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    $\begingroup$ @Patrick87 Unfortunately, a uniform energy model is too far from the truth to use it; see Evaluating Algorithms according to their Energy Consumption by Fudeus née Bayer and Nebel (2009). $\endgroup$ – Raphael Apr 14 '13 at 16:07
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By Landauer's principle, if you want to take a uniform random permutation of $n$ keys to a sorted one, and not keep any bits in the computer which reveal what the uniform random permutation was, you need to erase $log n! \approx n \log_2 n$ bits. This will take $(n \ln n) k T$ energy. On the other hand, the computation taking the sorted array and $n \log_2 n$ random bits to the random array is reversible, and thus the energy expended can be made arbitrarily small.

Note that these are just theoretical lower bounds. The energy currently consumed by these processes on an actual digital computer bears no relation to the above analysis.

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  • $\begingroup$ Thanks very much! Can I ask a possibly naive follow up? Suppose I change the wording of the question so that the sorting algorithm is given some fixed permutation of the items and must sort them. Now, if you subscribe to a Bayesian philosophy and have a uniform belief on this input, it seems the answer should be the same. But under a philosophy that there is no randomness in the input (although I don't know what it is), the argument seems to fail. How do I resolve the paradox? Thanks again!! $\endgroup$ – usul Apr 24 '13 at 16:26
  • $\begingroup$ @usul: in that case,you've still erased the bits, so the algorithm still takes $(n \ln n) kT$ energy. It's just that in this case, there is a better algorithm you could have used, if you had known which fixed permutation the input was. $\endgroup$ – Peter Shor Apr 24 '13 at 16:29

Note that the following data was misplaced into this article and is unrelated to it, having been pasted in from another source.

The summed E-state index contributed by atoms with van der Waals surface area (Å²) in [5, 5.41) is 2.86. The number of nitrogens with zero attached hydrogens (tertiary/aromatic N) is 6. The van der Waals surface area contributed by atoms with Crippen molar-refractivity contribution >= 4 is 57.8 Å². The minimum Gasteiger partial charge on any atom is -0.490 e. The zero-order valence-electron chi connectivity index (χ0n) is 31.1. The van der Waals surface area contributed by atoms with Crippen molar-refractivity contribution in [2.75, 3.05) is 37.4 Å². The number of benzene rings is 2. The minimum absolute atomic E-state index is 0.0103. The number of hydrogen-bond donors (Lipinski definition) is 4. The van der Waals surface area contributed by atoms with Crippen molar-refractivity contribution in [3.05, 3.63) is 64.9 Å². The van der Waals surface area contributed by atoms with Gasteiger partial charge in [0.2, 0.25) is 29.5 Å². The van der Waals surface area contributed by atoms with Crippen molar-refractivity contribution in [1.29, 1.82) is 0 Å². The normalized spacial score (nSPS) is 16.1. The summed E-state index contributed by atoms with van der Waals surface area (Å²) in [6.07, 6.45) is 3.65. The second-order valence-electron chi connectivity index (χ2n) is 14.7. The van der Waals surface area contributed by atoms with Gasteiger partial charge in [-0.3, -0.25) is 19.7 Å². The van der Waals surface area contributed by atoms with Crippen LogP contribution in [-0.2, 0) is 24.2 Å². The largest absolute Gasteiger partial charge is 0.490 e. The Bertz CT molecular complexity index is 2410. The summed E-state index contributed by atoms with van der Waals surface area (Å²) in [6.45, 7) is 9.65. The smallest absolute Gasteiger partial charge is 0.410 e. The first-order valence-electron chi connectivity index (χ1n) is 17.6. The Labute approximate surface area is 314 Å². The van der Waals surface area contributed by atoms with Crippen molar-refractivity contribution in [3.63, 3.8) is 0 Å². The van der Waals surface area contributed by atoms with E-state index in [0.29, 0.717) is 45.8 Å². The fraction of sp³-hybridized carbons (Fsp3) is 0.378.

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Neither. Any circuit can be made reversible by keeping track of the input, and the energy dissipation of reversible computation can be made arbitrarily small.

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  • $\begingroup$ but making it reversible might make it non-efficient. What is the relation between the optimal algorithms. BTW, i don't think they compare. Shuffling inherently requires randomness (and any different randomness will produce a different output). Sorting may be deterministic. "Reversing" sorting will shuffle in a deterministic way. $\endgroup$ – Ran G. Apr 19 '13 at 6:01
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    $\begingroup$ By "efficient" do you mean time, space, or some combination of the two? Making a computation reversible doesn't necessarily add asymptotic time complexity, and there exist reversible versions of every computation that use no more space than the original [Vitányi05]. $\endgroup$ – rphv Apr 20 '13 at 1:16
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    $\begingroup$ As long as you keep the input around, any circuit can be made reversible. If you don't want to keep information that can reconstruct the original permutation around, the sorting circuit cannot be made reversible. $\endgroup$ – Peter Shor Apr 21 '13 at 12:10